June 20, 2024
These six pro tips will help you get your kids off to school more smoothly.

Tardy bells. Locker combinations. School has officially started. And in households across America, the cries are sounding: “Where’s my homework? Have you seen my soccer shoes?”

But not at Lynn Stone’s house in Manhattan Beach. Two weeks before school started this year, the mother realized that with all four of her kids in high school, “life was about to get crazy, and I wanted to get ahead of it.” So she called professional organizer Erica Thompson, owner of Organized by Design, to give her family a running start.

“With the kids all involved in different sports, and two working parents, the house is nonstop,” Stone told me over the phone last week. The day starts at 6 a.m. when her 15-year-old son goes surfing and ends at 9 p.m. when her 14-year-old daughter gets home from dance practice. In between, the other two teens are off to football and cheer.

I’m tired just thinking about it.

An interior designer, Stone said, “I know how to make my house look pretty, but I wanted it to be pretty and organized.” She also wanted to make sleep a priority for everyone. That meant streamlining the steps between getting up and getting out the door.

Enter Thompson. “Lynn knows that the more organized everyone is the less time they waste,” said Thompson, who spent two days at the Stone residence working with the four teens to make their rooms and study areas more efficient.

“The kids were on board from the start,” Stone said. “Only one (the surfer) rolled his eyes and said, ‘Really, Mom?’ But now he loves how his room looks and works.”

Thompson started with the closets. “We did a big edit,” Thompson said. “If a closet is packed, you can’t see everything.”

To free up space, she switched out all the bulky hangers for slim, velvet ones — white for the girls, taupe for the boys. Finding clothes is a lot easier, and the closets look better. She also made good use of underbed storage.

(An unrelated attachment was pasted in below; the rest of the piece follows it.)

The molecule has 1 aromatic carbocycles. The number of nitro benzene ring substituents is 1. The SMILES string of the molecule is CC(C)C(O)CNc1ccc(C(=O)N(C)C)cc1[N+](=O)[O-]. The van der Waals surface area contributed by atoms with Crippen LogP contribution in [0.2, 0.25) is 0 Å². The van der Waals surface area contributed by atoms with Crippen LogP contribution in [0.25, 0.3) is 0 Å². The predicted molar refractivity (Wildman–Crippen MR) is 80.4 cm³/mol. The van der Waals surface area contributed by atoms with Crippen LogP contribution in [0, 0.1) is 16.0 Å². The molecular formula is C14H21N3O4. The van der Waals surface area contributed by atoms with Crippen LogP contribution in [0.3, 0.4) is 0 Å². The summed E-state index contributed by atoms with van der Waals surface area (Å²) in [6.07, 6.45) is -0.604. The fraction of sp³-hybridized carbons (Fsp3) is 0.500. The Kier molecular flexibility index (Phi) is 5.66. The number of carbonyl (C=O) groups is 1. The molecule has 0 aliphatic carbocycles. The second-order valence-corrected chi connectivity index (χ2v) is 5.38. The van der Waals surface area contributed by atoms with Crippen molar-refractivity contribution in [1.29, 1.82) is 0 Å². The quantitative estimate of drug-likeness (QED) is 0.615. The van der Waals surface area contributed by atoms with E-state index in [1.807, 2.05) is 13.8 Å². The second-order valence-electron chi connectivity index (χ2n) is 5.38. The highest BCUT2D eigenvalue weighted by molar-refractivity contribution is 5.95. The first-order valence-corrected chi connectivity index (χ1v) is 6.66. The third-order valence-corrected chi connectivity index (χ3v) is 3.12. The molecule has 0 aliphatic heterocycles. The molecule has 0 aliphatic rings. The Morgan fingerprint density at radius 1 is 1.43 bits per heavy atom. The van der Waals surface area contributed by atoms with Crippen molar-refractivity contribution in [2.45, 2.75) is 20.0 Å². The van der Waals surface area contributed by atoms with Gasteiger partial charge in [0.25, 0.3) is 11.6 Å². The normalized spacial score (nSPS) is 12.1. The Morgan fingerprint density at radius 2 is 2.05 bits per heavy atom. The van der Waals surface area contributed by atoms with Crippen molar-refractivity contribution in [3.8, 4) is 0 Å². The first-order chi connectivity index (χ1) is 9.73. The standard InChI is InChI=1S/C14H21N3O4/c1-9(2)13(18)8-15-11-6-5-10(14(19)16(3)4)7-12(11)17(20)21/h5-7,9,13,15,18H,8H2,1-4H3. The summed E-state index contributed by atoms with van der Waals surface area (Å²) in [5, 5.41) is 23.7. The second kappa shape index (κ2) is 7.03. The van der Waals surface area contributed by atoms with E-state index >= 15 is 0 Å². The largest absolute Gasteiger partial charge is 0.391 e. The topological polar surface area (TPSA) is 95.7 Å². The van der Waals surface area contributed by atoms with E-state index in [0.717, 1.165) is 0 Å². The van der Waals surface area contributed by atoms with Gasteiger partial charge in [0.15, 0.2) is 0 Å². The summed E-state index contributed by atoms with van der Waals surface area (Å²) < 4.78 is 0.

“You have to do what works for each kid,” she said. “You might not want your underwear in a bin, but for one of the boys, moving socks and underwear out of the closet and into bins that slide under the bed made more sense to him.”

Storing all the pieces of a uniform together also saves time. “You can’t simply switch out a cheer uniform’s green shirt, if you can’t find it,” Stone said. “Plus, every cheer outfit has a different colored bow. You need all the pieces in the right place, organized and ready to go.”

Next Thompson worked on making the study areas inviting and organized. “If they can sit down and have everything they need and not be hunting for their chargers, they aren’t frustrated before the homework begins,” Stone said.

Thompson loves seeing the transformation. “Kids often don’t realize how much better life can be if they start the day from an organized place,” she said.

Here are more tips from Thompson:

A space of one’s own. A dedicated workspace that is visually appealing and well-organized helps kids build study habits. You need a desk, good lighting, a comfortable chair and a few personal touches — photos, a few favorite books, a plant, maybe a fun color-coordinated pencil holder. “If you surround them with what they love, they will be more motivated to settle down and do homework,” Thompson said.

Drawers divided. Desk drawers often become chaotic catchalls. Take everything out. Refresh school supplies and use a drawer divider when putting items back to make drawers visually calming and finding supplies easier.

Hook or nook. A place for everything is a key organizing principle. For students, that means a place to park backpacks. Whether a hook in the mudroom or a nook in the bedroom, backpacks should have a dedicated space (not the kitchen table).

A launch pad. Each of Stone’s teens has a launch pad in his or her room, an area where they put all they will need for school and sports the next day.

Baskets and bins. Corralling unwieldy items like toys, hats and bathing suits in labelled bins creates instant organization and makes it easy for kids to put things away and find them.

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Fuel stations. Active kids are often going from seven in the morning to seven at night, so they need healthy snacks. Stone has a dedicated shelf in the pantry loaded with the kids’ favorite grab-and-go snacks. Setting aside a shelf or drawer in the refrigerator stocked with lunch items can help older kids make their own lunches.

Marni Jameson is the author of six home and lifestyle books, including “Downsizing the Family Home – What to Save, What to Let Go.” Reach her at www.marnijameson.com.

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